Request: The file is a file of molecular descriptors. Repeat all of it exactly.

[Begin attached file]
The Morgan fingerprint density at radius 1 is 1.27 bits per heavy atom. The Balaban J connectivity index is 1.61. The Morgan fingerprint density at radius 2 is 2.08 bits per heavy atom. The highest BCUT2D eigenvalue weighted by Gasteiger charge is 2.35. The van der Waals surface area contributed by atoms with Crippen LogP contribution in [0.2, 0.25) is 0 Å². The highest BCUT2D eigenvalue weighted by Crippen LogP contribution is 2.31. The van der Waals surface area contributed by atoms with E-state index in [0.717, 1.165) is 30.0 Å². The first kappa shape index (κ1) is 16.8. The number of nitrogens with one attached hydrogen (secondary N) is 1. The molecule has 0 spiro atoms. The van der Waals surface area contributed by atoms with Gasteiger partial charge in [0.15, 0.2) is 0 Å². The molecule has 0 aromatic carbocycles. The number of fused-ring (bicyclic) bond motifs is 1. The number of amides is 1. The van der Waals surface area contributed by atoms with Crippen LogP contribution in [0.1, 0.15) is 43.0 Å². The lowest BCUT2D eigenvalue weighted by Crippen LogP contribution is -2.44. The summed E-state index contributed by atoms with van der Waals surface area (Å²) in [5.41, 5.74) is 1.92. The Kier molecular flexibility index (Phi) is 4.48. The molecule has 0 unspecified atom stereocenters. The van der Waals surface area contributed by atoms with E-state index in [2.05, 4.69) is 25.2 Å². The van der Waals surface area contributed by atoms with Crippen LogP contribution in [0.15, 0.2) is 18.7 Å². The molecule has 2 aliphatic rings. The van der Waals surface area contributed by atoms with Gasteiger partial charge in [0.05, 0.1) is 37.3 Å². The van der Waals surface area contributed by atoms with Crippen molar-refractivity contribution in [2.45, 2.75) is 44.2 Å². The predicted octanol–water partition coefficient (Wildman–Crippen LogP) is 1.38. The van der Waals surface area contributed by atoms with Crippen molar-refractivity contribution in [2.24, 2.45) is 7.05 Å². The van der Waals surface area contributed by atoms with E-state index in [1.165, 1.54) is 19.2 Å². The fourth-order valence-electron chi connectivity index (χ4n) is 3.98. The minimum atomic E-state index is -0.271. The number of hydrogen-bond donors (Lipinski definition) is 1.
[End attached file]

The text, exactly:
The Morgan fingerprint density at radius 1 is 1.27 bits per heavy atom. The Balaban J connectivity index is 1.61. The Morgan fingerprint density at radius 2 is 2.08 bits per heavy atom. The highest BCUT2D eigenvalue weighted by Gasteiger charge is 2.35. The van der Waals surface area contributed by atoms with Crippen LogP contribution in [0.2, 0.25) is 0 Å². The highest BCUT2D eigenvalue weighted by Crippen LogP contribution is 2.31. The van der Waals surface area contributed by atoms with E-state index in [0.717, 1.165) is 30.0 Å². The first kappa shape index (κ1) is 16.8. The number of nitrogens with one attached hydrogen (secondary N) is 1. The molecule has 0 spiro atoms. The van der Waals surface area contributed by atoms with Gasteiger partial charge in [0.15, 0.2) is 0 Å². The molecule has 0 aromatic carbocycles. The number of fused-ring (bicyclic) bond motifs is 1. The number of amides is 1. The van der Waals surface area contributed by atoms with Crippen LogP contribution in [0.1, 0.15) is 43.0 Å². The lowest BCUT2D eigenvalue weighted by Crippen LogP contribution is -2.44. The summed E-state index contributed by atoms with van der Waals surface area (Å²) in [5.41, 5.74) is 1.92. The Kier molecular flexibility index (Phi) is 4.48. The molecule has 0 unspecified atom stereocenters. The van der Waals surface area contributed by atoms with E-state index in [2.05, 4.69) is 25.2 Å². The van der Waals surface area contributed by atoms with Crippen LogP contribution in [0.15, 0.2) is 18.7 Å². The molecule has 2 aliphatic rings. The van der Waals surface area contributed by atoms with Gasteiger partial charge in [0.05, 0.1) is 37.3 Å². The van der Waals surface area contributed by atoms with Crippen molar-refractivity contribution in [2.45, 2.75) is 44.2 Å². The predicted octanol–water partition coefficient (Wildman–Crippen LogP) is 1.38. The van der Waals surface area contributed by atoms with Crippen molar-refractivity contribution in [2.24, 2.45) is 7.05 Å². The van der Waals surface area contributed by atoms with E-state index in [1.165, 1.54) is 19.2 Å². The fourth-order valence-electron chi connectivity index (χ4n) is 3.98. The minimum atomic E-state index is -0.271. The number of hydrogen-bond donors (Lipinski definition) is 1.